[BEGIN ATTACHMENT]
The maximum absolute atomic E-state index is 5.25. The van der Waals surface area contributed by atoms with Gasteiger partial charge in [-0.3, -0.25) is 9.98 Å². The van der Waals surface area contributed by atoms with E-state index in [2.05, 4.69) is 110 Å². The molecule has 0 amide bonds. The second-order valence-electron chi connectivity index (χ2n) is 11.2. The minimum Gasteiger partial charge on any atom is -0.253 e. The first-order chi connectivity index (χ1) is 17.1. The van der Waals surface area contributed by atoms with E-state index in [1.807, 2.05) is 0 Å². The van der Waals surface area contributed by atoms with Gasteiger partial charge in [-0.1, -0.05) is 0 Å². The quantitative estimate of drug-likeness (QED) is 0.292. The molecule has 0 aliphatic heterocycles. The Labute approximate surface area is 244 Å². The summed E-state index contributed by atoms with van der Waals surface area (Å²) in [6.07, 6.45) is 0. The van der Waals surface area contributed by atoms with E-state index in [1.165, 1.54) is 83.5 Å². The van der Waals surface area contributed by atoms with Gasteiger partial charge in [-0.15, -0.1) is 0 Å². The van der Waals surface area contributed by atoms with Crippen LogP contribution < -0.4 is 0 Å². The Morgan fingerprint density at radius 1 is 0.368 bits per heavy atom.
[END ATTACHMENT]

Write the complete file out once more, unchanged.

The maximum absolute atomic E-state index is 5.25. The van der Waals surface area contributed by atoms with Gasteiger partial charge in [-0.3, -0.25) is 9.98 Å². The van der Waals surface area contributed by atoms with E-state index in [2.05, 4.69) is 110 Å². The molecule has 0 amide bonds. The second-order valence-electron chi connectivity index (χ2n) is 11.2. The minimum Gasteiger partial charge on any atom is -0.253 e. The first-order chi connectivity index (χ1) is 17.1. The van der Waals surface area contributed by atoms with E-state index in [1.807, 2.05) is 0 Å². The van der Waals surface area contributed by atoms with Gasteiger partial charge in [-0.1, -0.05) is 0 Å². The quantitative estimate of drug-likeness (QED) is 0.292. The molecule has 0 aliphatic heterocycles. The Labute approximate surface area is 244 Å². The summed E-state index contributed by atoms with van der Waals surface area (Å²) in [6.07, 6.45) is 0. The van der Waals surface area contributed by atoms with E-state index in [1.165, 1.54) is 83.5 Å². The van der Waals surface area contributed by atoms with Gasteiger partial charge in [-0.15, -0.1) is 0 Å². The van der Waals surface area contributed by atoms with Crippen LogP contribution < -0.4 is 0 Å². The Morgan fingerprint density at radius 1 is 0.368 bits per heavy atom.